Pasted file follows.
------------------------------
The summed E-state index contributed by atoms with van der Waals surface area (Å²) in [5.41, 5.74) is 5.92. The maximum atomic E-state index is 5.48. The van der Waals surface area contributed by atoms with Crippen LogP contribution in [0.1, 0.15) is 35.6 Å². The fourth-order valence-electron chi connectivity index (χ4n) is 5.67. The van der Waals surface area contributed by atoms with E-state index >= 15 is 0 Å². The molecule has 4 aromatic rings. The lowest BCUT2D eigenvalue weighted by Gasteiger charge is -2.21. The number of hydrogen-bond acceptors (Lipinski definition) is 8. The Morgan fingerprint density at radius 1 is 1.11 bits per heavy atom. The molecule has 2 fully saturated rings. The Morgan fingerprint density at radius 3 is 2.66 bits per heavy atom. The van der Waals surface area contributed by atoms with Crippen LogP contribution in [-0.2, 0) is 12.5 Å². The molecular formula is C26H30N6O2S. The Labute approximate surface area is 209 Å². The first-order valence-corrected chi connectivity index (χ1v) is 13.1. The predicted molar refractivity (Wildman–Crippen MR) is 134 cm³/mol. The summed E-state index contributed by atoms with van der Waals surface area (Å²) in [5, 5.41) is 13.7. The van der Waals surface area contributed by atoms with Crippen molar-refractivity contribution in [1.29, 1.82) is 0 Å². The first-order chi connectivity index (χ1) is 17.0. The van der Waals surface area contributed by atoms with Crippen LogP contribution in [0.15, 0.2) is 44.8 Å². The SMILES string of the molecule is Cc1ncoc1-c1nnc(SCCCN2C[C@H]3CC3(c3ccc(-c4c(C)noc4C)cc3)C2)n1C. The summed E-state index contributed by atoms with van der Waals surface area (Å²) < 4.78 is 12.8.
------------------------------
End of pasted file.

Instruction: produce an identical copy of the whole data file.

The summed E-state index contributed by atoms with van der Waals surface area (Å²) in [5.41, 5.74) is 5.92. The maximum atomic E-state index is 5.48. The van der Waals surface area contributed by atoms with Crippen LogP contribution in [0.1, 0.15) is 35.6 Å². The fourth-order valence-electron chi connectivity index (χ4n) is 5.67. The van der Waals surface area contributed by atoms with E-state index >= 15 is 0 Å². The molecule has 4 aromatic rings. The lowest BCUT2D eigenvalue weighted by Gasteiger charge is -2.21. The number of hydrogen-bond acceptors (Lipinski definition) is 8. The Morgan fingerprint density at radius 1 is 1.11 bits per heavy atom. The molecule has 2 fully saturated rings. The Morgan fingerprint density at radius 3 is 2.66 bits per heavy atom. The van der Waals surface area contributed by atoms with Crippen LogP contribution in [-0.2, 0) is 12.5 Å². The molecular formula is C26H30N6O2S. The Labute approximate surface area is 209 Å². The first-order valence-corrected chi connectivity index (χ1v) is 13.1. The predicted molar refractivity (Wildman–Crippen MR) is 134 cm³/mol. The summed E-state index contributed by atoms with van der Waals surface area (Å²) in [5, 5.41) is 13.7. The van der Waals surface area contributed by atoms with Crippen molar-refractivity contribution in [1.29, 1.82) is 0 Å². The first-order chi connectivity index (χ1) is 17.0. The van der Waals surface area contributed by atoms with Crippen LogP contribution in [0.15, 0.2) is 44.8 Å². The SMILES string of the molecule is Cc1ncoc1-c1nnc(SCCCN2C[C@H]3CC3(c3ccc(-c4c(C)noc4C)cc3)C2)n1C. The summed E-state index contributed by atoms with van der Waals surface area (Å²) < 4.78 is 12.8.